Nats' Harris Has a Handle

(Toni L. Sandys - The Washington Post)
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By Chico Harlan
Washington Post Staff Writer
Tuesday, July 22, 2008

First lesson: You count on nothing. Life as the 25th man on a baseball roster is heavy with lessons, most of them learned the hard way, and Willie Harris knows the first one especially. When you come to spring training, don't count on starting. When you play well enough to look like a starter, don't start thinking like one. When you start thinking like one, you're already failing your job description.

It's complicated, all of these guidelines, but Harris, named yesterday as the National League's player of the week, can thank them for his career. What he does is inseparable from what he's learned. His career as a utility player -- this season for Washington, he's played six positions, hitting .248 -- translates better into aphorisms than statistics. "The offseason is the most important season," he said. "The game is learned by sitting and watching." "Every day you won't get two hits, but you can still put together a good at-bat."

Here's a good one: You fight for everything; you're guaranteed nothing. Last year, with Atlanta, Harris had a six-hit game. He batted .270 in 344 at-bats. Then, in early December, Harris was hitting in the batting cages he has at home. The phone rang. Frank Wren, Atlanta's general manager, had news. Atlanta was cutting him loose; sorry, no space. "Do what you've got to do," Harris said, disgusted. He called his agent. He needed a fifth new team.

Twenty-fifth men use rejection for fuel. Harris stewed just enough. He wasn't good enough for the Braves, but oh well. He signed a week later with the Nationals, just a one-year deal, always a one-year deal. When you can play so many positions, you love the National League. That was Harris's thinking. He also thought about playing against Atlanta -- "because with them," he said, "there's this extra chip."

Progress came slowly, and then all at once. Out of spring training, Harris made the team but rarely played. The Nationals couldn't win, and Harris couldn't contribute. But then, he caught two breaks. One center fielder, Lastings Milledge, pulled his groin. His replacement, Roger Bernadina, went 5 for 40. Harris got hot, then hotter. Since Milledge's injury June 28, Harris is 22 for 57 (.386). Since Bernadina's demotion, Harris is 11 for 22 with a .621 on-base percentage. He's walked seven times. He has a triple, two doubles and two home runs. Manager Manny Acta calls his at-bats "tremendous." Teammate Austin Kearns says he has "just so much to offer."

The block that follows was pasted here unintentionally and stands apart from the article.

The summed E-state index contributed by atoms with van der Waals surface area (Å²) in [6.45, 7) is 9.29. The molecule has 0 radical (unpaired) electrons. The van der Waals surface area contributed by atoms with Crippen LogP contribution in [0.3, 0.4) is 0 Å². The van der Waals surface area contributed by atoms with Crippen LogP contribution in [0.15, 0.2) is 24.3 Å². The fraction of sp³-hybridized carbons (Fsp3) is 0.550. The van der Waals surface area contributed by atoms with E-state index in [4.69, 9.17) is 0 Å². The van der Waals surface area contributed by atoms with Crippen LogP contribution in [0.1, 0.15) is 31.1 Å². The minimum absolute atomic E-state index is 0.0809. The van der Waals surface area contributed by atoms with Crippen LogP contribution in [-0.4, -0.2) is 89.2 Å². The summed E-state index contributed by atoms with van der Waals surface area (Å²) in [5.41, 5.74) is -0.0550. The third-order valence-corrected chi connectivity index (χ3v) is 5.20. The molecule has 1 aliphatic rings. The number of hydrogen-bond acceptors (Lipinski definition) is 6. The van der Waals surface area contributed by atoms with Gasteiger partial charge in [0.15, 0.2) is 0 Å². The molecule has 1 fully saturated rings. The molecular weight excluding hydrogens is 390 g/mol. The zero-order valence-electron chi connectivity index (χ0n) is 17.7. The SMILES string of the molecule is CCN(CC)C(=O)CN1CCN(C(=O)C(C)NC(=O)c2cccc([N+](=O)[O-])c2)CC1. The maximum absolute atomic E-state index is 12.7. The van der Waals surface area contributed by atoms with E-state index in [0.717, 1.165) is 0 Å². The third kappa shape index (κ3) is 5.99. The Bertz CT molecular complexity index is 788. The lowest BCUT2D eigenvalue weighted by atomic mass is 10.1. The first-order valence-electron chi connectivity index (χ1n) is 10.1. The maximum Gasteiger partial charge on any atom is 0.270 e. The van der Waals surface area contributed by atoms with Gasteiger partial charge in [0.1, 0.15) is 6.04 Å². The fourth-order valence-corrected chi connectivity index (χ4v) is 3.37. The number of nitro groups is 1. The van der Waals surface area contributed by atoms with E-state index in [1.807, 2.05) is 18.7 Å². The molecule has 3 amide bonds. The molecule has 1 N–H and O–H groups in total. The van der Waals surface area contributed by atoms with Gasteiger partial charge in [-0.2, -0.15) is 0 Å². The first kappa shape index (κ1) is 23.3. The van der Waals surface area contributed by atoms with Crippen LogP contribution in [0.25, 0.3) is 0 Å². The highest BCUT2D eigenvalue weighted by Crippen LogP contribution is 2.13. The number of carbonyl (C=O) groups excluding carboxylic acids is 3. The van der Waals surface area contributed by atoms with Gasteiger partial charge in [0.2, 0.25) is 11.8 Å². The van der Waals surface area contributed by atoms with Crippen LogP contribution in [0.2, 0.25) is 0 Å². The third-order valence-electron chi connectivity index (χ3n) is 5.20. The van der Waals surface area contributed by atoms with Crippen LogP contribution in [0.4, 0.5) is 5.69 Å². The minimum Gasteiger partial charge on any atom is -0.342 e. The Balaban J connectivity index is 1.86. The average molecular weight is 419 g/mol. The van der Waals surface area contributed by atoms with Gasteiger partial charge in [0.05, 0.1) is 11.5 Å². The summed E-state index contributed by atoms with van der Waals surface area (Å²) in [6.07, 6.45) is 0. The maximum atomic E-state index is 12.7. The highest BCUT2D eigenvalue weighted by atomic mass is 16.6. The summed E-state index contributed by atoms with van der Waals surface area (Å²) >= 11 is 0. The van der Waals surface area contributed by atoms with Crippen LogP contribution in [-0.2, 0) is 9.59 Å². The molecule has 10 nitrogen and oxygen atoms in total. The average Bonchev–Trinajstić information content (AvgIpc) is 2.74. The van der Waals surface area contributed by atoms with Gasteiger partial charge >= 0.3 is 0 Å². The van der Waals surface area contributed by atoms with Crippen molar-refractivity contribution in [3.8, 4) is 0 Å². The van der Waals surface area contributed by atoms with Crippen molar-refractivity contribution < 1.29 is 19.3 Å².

Play like that, though, and you smack into another realization. You're never a starter for long. Harris won't be, and he's fine with that. He grew up in Cairo, Ga., Jackie Robinson's home town, rooting for the Braves. The other kids idolized center fielder Dale Murphy, the big hitters like that. Harris watched second baseman Mark Lemke. The little guys made survival an art, a form where work trumps ability.

You need some help, of course. Harris had a high school football coach, Steve Bench -- "the meanest and toughest," Harris said. "I mean, it was all or nothing with that guy." Bench screamed at Harris from the day he reached high school. Needed him to work harder. The team was in the weight room one day, Bench watching everybody, making certain they finished all 20 reps on the squat machine, and he caught Harris cheating; he'd stopped four reps short.

"I did 20, coach," Harris said.

Bench knew better, called Harris a liar.

"I had to get back in there and start over, do 20 again," Harris said. "And from then on, I didn't like the guy, but you know when you're young and in high school, you don't know what they're getting you ready for? Obviously, he was getting me mentally ready for this."

Last long enough as a 25th man, and you judge yourself on your mind and your effort. "Hell days" -- those are Harris's offseason mornings, when he rises at 6 a.m., runs two miles, takes his daughter to school and returns to the weight room. Harris feels no need to recount the details of his latest series -- how he reached base five times in a row Sunday; how he started the game with a patient, leadoff walk; how he homered for the sixth time this season, remarkable given that he entered the year with seven home runs in 1,243 at-bats.

Instead, Harris talks about the unseen details. On Saturday, for instance, Atlanta's pitcher was Jair Jurrjens, a rookie, and right off the bat, Harris solved him like a crossword. Just by watching from the bench between at-bats.

"Runner on first base, 1-0 count, he goes change-up," Harris said. "Runner on second base, his first pitch was a change-up. Okay, so that's his go-to pitch. And as a hitter, you're thinking, 'Okay, I'm going to see a change at some point. I'm not confident enough in myself to just sit on that change-up, but I know it's coming at some point. So maybe I can foul it off to get to the fastball.' And that's what I did when I hit a triple. I hit the fastball, but first, I fouled off the change."

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